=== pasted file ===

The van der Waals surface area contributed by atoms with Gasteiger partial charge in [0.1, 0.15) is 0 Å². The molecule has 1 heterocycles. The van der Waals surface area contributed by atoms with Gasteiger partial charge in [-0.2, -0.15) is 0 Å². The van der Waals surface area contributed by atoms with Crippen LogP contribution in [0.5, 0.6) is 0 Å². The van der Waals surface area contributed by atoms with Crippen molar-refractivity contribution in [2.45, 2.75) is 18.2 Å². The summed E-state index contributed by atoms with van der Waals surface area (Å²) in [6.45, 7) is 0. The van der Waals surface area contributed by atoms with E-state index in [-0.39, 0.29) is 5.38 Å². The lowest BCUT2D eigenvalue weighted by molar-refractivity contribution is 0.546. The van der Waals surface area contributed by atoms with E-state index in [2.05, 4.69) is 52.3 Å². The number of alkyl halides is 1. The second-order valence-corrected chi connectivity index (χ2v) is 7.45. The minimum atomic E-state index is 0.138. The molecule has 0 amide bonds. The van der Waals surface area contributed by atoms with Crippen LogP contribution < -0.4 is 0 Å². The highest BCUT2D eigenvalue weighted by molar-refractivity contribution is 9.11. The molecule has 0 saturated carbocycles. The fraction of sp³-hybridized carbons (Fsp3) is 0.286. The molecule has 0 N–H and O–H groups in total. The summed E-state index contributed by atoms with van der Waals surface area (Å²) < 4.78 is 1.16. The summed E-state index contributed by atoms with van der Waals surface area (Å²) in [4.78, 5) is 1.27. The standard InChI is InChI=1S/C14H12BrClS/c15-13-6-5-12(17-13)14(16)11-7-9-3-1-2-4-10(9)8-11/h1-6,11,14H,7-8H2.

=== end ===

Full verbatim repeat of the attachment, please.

The van der Waals surface area contributed by atoms with Gasteiger partial charge in [0.1, 0.15) is 0 Å². The molecule has 1 heterocycles. The van der Waals surface area contributed by atoms with Gasteiger partial charge in [-0.2, -0.15) is 0 Å². The van der Waals surface area contributed by atoms with Crippen LogP contribution in [0.5, 0.6) is 0 Å². The van der Waals surface area contributed by atoms with Crippen molar-refractivity contribution in [2.45, 2.75) is 18.2 Å². The summed E-state index contributed by atoms with van der Waals surface area (Å²) in [6.45, 7) is 0. The van der Waals surface area contributed by atoms with E-state index in [-0.39, 0.29) is 5.38 Å². The lowest BCUT2D eigenvalue weighted by molar-refractivity contribution is 0.546. The van der Waals surface area contributed by atoms with E-state index in [2.05, 4.69) is 52.3 Å². The number of alkyl halides is 1. The second-order valence-corrected chi connectivity index (χ2v) is 7.45. The minimum atomic E-state index is 0.138. The molecule has 0 amide bonds. The van der Waals surface area contributed by atoms with Crippen LogP contribution < -0.4 is 0 Å². The highest BCUT2D eigenvalue weighted by molar-refractivity contribution is 9.11. The molecule has 0 saturated carbocycles. The fraction of sp³-hybridized carbons (Fsp3) is 0.286. The molecule has 0 N–H and O–H groups in total. The summed E-state index contributed by atoms with van der Waals surface area (Å²) < 4.78 is 1.16. The summed E-state index contributed by atoms with van der Waals surface area (Å²) in [4.78, 5) is 1.27. The standard InChI is InChI=1S/C14H12BrClS/c15-13-6-5-12(17-13)14(16)11-7-9-3-1-2-4-10(9)8-11/h1-6,11,14H,7-8H2.